Skip to main content
Move the World.
Vagus Nerve Stimulation Device

Lead Image Courtesy of Leonard Lab / UCSF / Jhia Louise Nicole Jackson

Learning new languages as an adult is notoriously difficult, but scientists say a new earbud-like device could change that.

The device works by imperceptibly stimulating the longest nerve that extends out from the brain (scientifically called the vagus nerve). And while its creators aren't entirely certain how their vagus nerve stimulation device helps with language learning, they do believe it could open up opportunities for all kinds of learning.

A Non-Invasive Vagus Nerve Stimulation Device

A new study, conducted by researchers at University of California San Francisco (UCSF) and University of Pittsburgh, reveals that the earbud can make it easier for adults to recognize foreign language tones, a task that is notoriously difficult for English speakers.

The study tested the earbud's ability to help English-speaking adults learn how to identify Mandarin's four "tones" — pitch changes used to distinguish between otherwise identical-sounding words.

The researchers found that the vagus nerve stimulation device improved performance by 13% when volunteers attempted to distinguish between two of the tones — ones generally considered easier for non-Mandarin speakers to identify — compared to participants who didn't receive any stimulation.

It also helped learners reach "peak performance" at identifying those tones twice as quickly.

The researchers suspect that the stimulation might enhance the signaling of neurotransmitters, temporarily boosting the wearer's attention to the audio, but they'll need to conduct additional studies to confirm that suspicion.

They also plan to test whether longer sessions with the vagus nerve stimulation device can significantly improve the ability to distinguish between two tones that are more difficult for non-Mandarin speakers to identify, which it failed to do in the initial study.

Language Learning and Beyond

The potential applications for this vagus nerve stimulation device aren't limited to language learning, according to the researchers.

"One of the most surprising things about our results is that we saw such a dramatic improvement for a classically difficult task: language learning in adults," researcher Matthew Leonard told Freethink. "So I think there is great promise for this technology to be used in a wide array of learning tasks."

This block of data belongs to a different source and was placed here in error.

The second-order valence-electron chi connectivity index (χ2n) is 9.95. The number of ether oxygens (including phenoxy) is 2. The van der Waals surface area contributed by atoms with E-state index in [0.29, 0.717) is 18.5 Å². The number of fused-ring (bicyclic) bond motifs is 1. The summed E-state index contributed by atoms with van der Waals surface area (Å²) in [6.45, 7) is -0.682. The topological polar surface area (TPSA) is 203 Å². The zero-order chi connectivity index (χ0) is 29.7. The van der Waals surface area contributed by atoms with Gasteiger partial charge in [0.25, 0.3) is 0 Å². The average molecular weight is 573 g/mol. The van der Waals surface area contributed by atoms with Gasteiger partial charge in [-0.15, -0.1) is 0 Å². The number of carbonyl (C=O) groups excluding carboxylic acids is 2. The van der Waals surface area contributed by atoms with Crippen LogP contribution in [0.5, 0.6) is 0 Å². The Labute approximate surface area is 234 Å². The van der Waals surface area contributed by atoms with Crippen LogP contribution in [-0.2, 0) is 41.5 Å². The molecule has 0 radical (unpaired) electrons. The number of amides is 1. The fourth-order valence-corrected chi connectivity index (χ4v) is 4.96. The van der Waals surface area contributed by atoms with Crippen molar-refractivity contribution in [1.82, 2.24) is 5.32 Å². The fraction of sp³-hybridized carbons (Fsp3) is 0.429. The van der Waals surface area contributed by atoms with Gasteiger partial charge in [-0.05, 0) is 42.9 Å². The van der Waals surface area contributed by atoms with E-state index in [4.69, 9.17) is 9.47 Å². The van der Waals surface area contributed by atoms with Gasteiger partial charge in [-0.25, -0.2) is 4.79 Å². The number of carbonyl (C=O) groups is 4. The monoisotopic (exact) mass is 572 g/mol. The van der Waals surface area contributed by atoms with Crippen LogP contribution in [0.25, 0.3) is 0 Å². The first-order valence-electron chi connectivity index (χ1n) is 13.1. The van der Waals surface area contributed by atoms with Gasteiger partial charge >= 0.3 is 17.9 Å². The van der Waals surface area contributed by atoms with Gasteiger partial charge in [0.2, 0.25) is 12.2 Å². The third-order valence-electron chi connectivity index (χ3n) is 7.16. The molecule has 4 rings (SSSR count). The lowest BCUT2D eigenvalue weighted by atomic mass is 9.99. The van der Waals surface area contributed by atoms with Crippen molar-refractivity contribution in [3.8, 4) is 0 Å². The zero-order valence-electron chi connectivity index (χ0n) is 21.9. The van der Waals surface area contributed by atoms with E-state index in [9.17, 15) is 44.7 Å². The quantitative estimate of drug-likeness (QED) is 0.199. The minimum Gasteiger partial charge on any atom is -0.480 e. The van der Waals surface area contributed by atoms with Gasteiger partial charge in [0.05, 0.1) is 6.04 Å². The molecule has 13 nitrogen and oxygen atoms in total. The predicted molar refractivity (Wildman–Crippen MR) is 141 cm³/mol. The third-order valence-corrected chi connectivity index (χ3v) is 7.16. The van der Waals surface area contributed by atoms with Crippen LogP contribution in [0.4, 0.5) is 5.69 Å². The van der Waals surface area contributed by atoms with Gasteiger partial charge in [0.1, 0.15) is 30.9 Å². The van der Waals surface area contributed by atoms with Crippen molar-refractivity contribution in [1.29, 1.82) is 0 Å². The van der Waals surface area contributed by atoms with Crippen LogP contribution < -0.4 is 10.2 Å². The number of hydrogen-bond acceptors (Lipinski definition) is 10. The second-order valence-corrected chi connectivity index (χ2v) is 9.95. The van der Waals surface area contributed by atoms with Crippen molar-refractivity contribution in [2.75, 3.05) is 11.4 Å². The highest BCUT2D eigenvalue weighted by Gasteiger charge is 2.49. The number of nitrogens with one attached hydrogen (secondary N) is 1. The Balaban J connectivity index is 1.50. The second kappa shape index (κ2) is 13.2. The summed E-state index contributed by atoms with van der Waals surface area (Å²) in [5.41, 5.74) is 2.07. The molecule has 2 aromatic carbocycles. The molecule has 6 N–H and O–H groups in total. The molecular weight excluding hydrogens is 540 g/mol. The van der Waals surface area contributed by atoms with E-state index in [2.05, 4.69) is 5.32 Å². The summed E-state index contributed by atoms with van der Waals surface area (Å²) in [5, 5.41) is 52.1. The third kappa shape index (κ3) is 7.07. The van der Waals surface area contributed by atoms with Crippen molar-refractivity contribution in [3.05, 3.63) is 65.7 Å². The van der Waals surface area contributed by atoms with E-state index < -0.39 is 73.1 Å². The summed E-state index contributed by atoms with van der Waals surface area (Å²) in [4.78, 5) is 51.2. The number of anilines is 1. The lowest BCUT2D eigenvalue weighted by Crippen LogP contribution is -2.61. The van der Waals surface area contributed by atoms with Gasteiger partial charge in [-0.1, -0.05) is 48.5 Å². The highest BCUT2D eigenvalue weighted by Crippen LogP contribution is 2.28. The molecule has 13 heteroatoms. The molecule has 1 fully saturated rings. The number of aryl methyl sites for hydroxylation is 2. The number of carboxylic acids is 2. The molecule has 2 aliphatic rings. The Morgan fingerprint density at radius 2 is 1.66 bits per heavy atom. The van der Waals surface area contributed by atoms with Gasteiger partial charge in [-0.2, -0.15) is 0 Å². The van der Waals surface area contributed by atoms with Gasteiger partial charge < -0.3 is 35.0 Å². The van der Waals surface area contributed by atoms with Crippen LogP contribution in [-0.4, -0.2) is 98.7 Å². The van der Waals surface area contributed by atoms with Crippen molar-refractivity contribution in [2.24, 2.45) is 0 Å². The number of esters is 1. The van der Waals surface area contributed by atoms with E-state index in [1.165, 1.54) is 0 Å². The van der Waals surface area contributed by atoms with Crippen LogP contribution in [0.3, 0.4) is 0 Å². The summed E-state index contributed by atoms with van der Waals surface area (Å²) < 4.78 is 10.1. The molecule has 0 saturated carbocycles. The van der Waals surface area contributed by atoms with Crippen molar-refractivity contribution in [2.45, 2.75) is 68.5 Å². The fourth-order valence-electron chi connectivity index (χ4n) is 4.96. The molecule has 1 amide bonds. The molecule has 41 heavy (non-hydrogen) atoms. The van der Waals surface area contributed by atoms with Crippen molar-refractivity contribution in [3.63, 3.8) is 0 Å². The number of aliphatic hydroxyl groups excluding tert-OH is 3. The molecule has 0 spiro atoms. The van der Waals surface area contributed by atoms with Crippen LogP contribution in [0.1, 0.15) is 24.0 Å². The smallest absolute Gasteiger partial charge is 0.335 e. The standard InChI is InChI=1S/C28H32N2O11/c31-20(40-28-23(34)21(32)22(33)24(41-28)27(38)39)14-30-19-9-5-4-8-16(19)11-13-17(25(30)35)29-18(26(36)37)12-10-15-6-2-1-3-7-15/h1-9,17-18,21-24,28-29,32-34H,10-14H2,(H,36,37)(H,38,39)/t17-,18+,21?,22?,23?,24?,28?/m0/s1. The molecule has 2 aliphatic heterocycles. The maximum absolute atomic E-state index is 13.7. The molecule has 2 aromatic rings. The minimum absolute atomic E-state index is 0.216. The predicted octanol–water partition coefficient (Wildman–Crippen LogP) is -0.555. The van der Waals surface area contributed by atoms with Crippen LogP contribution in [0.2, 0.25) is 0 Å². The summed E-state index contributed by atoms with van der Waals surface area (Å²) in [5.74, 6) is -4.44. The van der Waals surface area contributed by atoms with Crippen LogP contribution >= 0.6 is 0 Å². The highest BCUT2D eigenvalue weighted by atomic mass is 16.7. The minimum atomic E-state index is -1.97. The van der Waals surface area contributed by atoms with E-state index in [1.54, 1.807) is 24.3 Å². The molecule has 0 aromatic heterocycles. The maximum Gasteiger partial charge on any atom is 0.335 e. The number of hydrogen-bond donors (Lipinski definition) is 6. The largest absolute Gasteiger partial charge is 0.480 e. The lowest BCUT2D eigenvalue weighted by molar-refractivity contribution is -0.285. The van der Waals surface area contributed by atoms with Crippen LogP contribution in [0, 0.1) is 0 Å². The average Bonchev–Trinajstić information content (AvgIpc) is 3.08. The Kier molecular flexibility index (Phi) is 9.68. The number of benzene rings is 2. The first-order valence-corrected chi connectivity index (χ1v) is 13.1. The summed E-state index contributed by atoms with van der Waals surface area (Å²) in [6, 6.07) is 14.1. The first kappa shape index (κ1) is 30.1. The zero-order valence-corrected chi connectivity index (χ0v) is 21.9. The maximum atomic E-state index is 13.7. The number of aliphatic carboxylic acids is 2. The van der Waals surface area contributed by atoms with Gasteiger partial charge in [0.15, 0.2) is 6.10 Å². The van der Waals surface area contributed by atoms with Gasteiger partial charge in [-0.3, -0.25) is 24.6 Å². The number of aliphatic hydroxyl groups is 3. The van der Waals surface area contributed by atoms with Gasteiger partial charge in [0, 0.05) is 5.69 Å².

vagus nerve stimulation device

The electrodes in the vagus nerve stimulation device. Credit: Leonard Lab / UCSF / Jhia Louise Nicole Jackson

The device could also have applications in healthcare, where vagus nerve stimulation — usually delivered through invasive implants — is already used to treat epilepsy and depression.

"Given the non-invasive aspects, low costs, and easy set-up, we envision a very broad use of vagus nerve stimulation in rehabilitation following stroke," researcher Bharath Chandrasekaran said.

"Stimulation could be a useful adjuvant — assisting, not replacing — to traditional rehabilitation, such as speech-language therapy and physiotherapy," he continued.

We'd love to hear from you! If you have a comment about this article or if you have a tip for a future Freethink story, please email us at [email protected].

Up Next

Is This the End of Language Barriers?
Is This the End of Language Barriers?
Watch Now
Is This the End of Language Barriers?
What if you could travel anywhere in the world and there was no language barrier?
Watch Now

Real-time translation seeks to break down all language barriers in the world. Several tech companies believe they are on the verge of making this a reality through new devices such as Google's Pixel Bud headphones, which can translate up to 40 languages in one to two seconds. While the technology is still a work in progress, Google and others hope it might not be long before such technologies can help connect the world...